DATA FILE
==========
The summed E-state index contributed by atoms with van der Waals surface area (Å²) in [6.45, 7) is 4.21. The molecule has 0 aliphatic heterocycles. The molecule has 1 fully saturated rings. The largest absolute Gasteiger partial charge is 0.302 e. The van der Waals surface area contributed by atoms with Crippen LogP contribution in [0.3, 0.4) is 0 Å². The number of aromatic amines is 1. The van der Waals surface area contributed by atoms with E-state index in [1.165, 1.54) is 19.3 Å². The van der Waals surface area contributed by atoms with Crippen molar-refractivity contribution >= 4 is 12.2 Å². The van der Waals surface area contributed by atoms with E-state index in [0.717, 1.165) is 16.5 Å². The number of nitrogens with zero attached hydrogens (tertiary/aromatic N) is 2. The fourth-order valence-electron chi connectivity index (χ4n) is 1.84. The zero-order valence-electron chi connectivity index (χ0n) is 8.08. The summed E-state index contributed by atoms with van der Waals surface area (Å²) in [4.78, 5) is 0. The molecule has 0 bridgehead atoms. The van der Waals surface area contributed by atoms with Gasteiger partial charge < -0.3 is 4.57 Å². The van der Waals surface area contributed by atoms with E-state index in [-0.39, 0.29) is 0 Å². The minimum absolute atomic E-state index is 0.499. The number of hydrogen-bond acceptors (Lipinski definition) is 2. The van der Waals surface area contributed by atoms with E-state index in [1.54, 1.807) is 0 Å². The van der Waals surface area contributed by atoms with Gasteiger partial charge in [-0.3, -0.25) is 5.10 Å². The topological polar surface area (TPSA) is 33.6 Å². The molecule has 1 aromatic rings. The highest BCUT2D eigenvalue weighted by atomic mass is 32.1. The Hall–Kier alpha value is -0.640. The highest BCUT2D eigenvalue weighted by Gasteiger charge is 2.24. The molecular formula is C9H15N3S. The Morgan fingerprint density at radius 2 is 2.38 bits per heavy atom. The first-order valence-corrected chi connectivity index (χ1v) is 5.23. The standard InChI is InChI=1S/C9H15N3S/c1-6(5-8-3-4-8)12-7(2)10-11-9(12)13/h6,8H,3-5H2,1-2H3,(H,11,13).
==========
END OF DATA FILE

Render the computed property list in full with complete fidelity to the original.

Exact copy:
The summed E-state index contributed by atoms with van der Waals surface area (Å²) in [6.45, 7) is 4.21. The molecule has 0 aliphatic heterocycles. The molecule has 1 fully saturated rings. The largest absolute Gasteiger partial charge is 0.302 e. The van der Waals surface area contributed by atoms with Crippen LogP contribution in [0.3, 0.4) is 0 Å². The number of aromatic amines is 1. The van der Waals surface area contributed by atoms with E-state index in [1.165, 1.54) is 19.3 Å². The van der Waals surface area contributed by atoms with Crippen molar-refractivity contribution >= 4 is 12.2 Å². The van der Waals surface area contributed by atoms with E-state index in [0.717, 1.165) is 16.5 Å². The number of nitrogens with zero attached hydrogens (tertiary/aromatic N) is 2. The fourth-order valence-electron chi connectivity index (χ4n) is 1.84. The zero-order valence-electron chi connectivity index (χ0n) is 8.08. The summed E-state index contributed by atoms with van der Waals surface area (Å²) in [4.78, 5) is 0. The molecule has 0 bridgehead atoms. The van der Waals surface area contributed by atoms with Gasteiger partial charge < -0.3 is 4.57 Å². The van der Waals surface area contributed by atoms with E-state index in [-0.39, 0.29) is 0 Å². The minimum absolute atomic E-state index is 0.499. The number of hydrogen-bond acceptors (Lipinski definition) is 2. The van der Waals surface area contributed by atoms with E-state index in [1.54, 1.807) is 0 Å². The van der Waals surface area contributed by atoms with Gasteiger partial charge in [-0.3, -0.25) is 5.10 Å². The topological polar surface area (TPSA) is 33.6 Å². The molecule has 1 aromatic rings. The highest BCUT2D eigenvalue weighted by atomic mass is 32.1. The Hall–Kier alpha value is -0.640. The highest BCUT2D eigenvalue weighted by Gasteiger charge is 2.24. The molecular formula is C9H15N3S. The Morgan fingerprint density at radius 2 is 2.38 bits per heavy atom. The first-order valence-corrected chi connectivity index (χ1v) is 5.23. The standard InChI is InChI=1S/C9H15N3S/c1-6(5-8-3-4-8)12-7(2)10-11-9(12)13/h6,8H,3-5H2,1-2H3,(H,11,13).